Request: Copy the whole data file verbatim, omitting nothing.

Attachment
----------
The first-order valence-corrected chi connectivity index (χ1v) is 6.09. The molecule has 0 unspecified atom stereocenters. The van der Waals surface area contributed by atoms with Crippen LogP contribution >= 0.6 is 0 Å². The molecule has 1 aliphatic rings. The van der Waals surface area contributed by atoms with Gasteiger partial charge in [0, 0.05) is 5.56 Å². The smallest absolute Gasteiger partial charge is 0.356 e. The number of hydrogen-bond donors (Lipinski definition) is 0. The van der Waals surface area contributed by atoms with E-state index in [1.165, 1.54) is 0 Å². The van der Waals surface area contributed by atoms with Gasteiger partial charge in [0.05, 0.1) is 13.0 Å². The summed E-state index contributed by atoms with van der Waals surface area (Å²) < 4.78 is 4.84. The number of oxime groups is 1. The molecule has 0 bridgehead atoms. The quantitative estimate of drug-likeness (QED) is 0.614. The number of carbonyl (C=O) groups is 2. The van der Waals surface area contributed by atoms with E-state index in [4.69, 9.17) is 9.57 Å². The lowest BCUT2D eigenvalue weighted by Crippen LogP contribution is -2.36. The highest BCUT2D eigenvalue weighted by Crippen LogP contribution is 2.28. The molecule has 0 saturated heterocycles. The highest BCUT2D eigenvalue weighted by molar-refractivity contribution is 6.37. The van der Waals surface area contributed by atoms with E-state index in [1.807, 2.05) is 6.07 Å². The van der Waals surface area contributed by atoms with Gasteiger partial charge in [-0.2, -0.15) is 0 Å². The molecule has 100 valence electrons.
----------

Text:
The first-order valence-corrected chi connectivity index (χ1v) is 6.09. The molecule has 0 unspecified atom stereocenters. The van der Waals surface area contributed by atoms with Crippen LogP contribution >= 0.6 is 0 Å². The molecule has 1 aliphatic rings. The van der Waals surface area contributed by atoms with Gasteiger partial charge in [0, 0.05) is 5.56 Å². The smallest absolute Gasteiger partial charge is 0.356 e. The number of hydrogen-bond donors (Lipinski definition) is 0. The van der Waals surface area contributed by atoms with E-state index in [1.165, 1.54) is 0 Å². The van der Waals surface area contributed by atoms with Gasteiger partial charge in [0.05, 0.1) is 13.0 Å². The summed E-state index contributed by atoms with van der Waals surface area (Å²) < 4.78 is 4.84. The number of oxime groups is 1. The molecule has 0 bridgehead atoms. The quantitative estimate of drug-likeness (QED) is 0.614. The number of carbonyl (C=O) groups is 2. The van der Waals surface area contributed by atoms with E-state index in [4.69, 9.17) is 9.57 Å². The lowest BCUT2D eigenvalue weighted by Crippen LogP contribution is -2.36. The highest BCUT2D eigenvalue weighted by Crippen LogP contribution is 2.28. The molecule has 0 saturated heterocycles. The highest BCUT2D eigenvalue weighted by molar-refractivity contribution is 6.37. The van der Waals surface area contributed by atoms with E-state index in [1.807, 2.05) is 6.07 Å². The van der Waals surface area contributed by atoms with Gasteiger partial charge in [-0.2, -0.15) is 0 Å². The molecule has 100 valence electrons.